The introduction of endosseous dental implants as an option for restoring partially and fully edentulous patients has revolutionized dental treatment. Their predictability, functionality, and durability make them an attractive option for patients and clinicians alike, although complications can arise at any stage from patient assessment to maintenance therapy.
The insertion of an implant without an adequate primary stability or with poor bone integration commonly leads to implant failure, and rarely to its accidental migration into adjacent craniofacial structures. Foreign bodies are commonly displaced into paranasal sinuses and upper craniofacial structures, but rarely involve the mandible and lower facial structures or the neck. We present a case of implant displacement into the submandibular fossa, a rare complication that requires an important and quick management.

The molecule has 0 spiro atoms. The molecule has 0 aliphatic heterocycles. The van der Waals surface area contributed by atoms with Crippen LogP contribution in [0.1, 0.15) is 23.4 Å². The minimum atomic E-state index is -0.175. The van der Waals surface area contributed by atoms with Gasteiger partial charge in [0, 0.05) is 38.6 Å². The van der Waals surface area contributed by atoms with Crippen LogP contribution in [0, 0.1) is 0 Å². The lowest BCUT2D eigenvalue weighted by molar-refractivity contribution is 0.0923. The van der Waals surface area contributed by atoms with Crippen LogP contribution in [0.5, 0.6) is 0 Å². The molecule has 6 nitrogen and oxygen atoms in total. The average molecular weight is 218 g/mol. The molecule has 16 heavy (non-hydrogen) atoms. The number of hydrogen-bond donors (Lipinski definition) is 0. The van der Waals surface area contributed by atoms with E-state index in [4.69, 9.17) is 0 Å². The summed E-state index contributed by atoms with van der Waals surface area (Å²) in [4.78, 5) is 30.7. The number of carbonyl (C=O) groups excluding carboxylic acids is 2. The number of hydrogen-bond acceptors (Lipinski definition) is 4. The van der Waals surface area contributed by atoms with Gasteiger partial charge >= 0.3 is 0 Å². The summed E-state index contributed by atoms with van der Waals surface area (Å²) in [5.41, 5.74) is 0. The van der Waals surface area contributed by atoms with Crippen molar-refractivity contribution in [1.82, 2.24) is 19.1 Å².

A 45-year-old woman presented to the maxillofacial unit of the Università Magna Graecia di Catanzaro (UMG) with pain and swelling of the left submandibular fossa with chin numbness and trismus. She had been undergone dental implant surgery 5 days before in the No. 16–17 mandibular area.